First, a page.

Abstract: Business valuation professionals typically apply three different approaches when valuing a business. This article explains common valuation methods that fall under the cost, market and income approaches. A sidebar highlights the excess earnings method, which draws from both the cost and income approaches.
What’s it worth?
3 approaches to valuing a business
Business valuation professionals typically apply three different approaches when valuing a business — the cost, market and income approaches — ultimately relying on one or two depending on the type of case and other factors. It’s vital that attorneys and clients who rely on business valuations understand the basics of each approach.
- Cost approach
The cost (or asset-based) approach derives value from the combined fair market value (FMV) of the business’s net assets. This technique usually produces a “control level” value, meaning the value to an owner with the power to sell or liquidate the company’s assets. For that reason, a discount for lack of control (DLOC) may be appropriate when using the cost approach to value a minority interest. This approach is particularly useful when valuing holding companies, asset-intensive companies and distressed entities that aren’t worth more than their net tangible value.
The cost approach includes the book value and adjusted net asset methods. The former calculates value using the data in the company’s books. Its flaws include the failure to account for unrecorded intangibles and its reliance on historical costs, rather than current FMV. The adjusted net asset method converts book values to FMV and accounts for all intangibles and liabilities (recorded and unrecorded).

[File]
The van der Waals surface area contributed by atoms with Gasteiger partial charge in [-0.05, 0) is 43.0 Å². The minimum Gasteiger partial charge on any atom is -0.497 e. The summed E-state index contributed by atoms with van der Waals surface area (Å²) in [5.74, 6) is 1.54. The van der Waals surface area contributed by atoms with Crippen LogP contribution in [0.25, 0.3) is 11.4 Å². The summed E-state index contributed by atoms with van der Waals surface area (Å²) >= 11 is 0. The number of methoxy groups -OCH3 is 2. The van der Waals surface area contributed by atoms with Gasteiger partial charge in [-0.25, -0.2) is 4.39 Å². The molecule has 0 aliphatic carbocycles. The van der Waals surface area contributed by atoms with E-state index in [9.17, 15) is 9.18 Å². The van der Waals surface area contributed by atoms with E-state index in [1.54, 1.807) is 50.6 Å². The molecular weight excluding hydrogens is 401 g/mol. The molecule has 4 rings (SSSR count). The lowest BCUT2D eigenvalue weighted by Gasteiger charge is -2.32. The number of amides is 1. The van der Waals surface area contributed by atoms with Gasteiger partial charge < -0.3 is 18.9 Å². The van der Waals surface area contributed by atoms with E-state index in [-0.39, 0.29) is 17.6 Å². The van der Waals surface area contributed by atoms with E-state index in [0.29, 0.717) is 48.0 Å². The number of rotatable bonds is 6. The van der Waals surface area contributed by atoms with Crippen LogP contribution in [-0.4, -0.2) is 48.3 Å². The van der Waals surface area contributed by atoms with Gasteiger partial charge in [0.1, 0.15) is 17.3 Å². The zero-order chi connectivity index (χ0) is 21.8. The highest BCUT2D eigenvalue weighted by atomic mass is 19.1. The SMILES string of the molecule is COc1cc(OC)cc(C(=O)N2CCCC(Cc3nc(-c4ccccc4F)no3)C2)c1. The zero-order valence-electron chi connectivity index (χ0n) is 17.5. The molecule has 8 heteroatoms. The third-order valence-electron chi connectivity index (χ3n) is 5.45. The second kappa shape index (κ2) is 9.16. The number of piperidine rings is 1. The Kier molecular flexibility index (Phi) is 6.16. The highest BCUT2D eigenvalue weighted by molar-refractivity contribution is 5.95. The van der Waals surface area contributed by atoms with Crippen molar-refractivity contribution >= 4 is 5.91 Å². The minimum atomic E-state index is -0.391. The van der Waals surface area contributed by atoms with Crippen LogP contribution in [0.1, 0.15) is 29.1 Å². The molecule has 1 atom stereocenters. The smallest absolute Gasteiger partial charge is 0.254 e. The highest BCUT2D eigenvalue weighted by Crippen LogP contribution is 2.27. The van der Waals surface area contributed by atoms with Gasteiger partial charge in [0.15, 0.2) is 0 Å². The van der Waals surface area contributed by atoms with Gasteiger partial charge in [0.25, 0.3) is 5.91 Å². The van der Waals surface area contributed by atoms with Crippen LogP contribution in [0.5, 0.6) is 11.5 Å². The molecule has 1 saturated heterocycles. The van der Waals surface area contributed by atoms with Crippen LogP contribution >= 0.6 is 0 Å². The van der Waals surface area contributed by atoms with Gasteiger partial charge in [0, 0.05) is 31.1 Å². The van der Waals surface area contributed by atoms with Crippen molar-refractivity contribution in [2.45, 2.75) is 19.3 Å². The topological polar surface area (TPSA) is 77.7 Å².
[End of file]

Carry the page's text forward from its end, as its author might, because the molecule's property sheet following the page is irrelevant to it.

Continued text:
- Market approach
The market approach bases the value of the subject business on sales of comparable businesses or business interests. It’s especially useful when valuing public companies (or private companies large enough to consider going public) because data on comparable public businesses is readily available.
Under this approach, the expert identifies recent, arm’s length transactions involving similar public or private businesses and then develops pricing multiples. Several different methods are available, including the:
Guideline public company method. This technique considers the market price of comparable (or “guideline”) public company stocks. A pricing multiple is developed by dividing the comparable stock’s price by an economic variable (for example, net income or operating cash flow).
Merger and acquisition (M&A) method. Here, the expert calculates pricing multiples based on real-world transactions involving entire comparable companies or operating units that have been sold. These pricing multiples are then applied to the subject company’s economic variables (for example, net income or operating cash flow).
Under the market approach, the level of value that’s derived depends on whether the subject company’s economic variables have been adjusted for discretionary items (such as expenses paid to related parties). If the expert makes discretionary adjustments available to only controlling shareholders, it may preclude the application of a control premium. If not, the preliminary value may contain an implicit DLOC.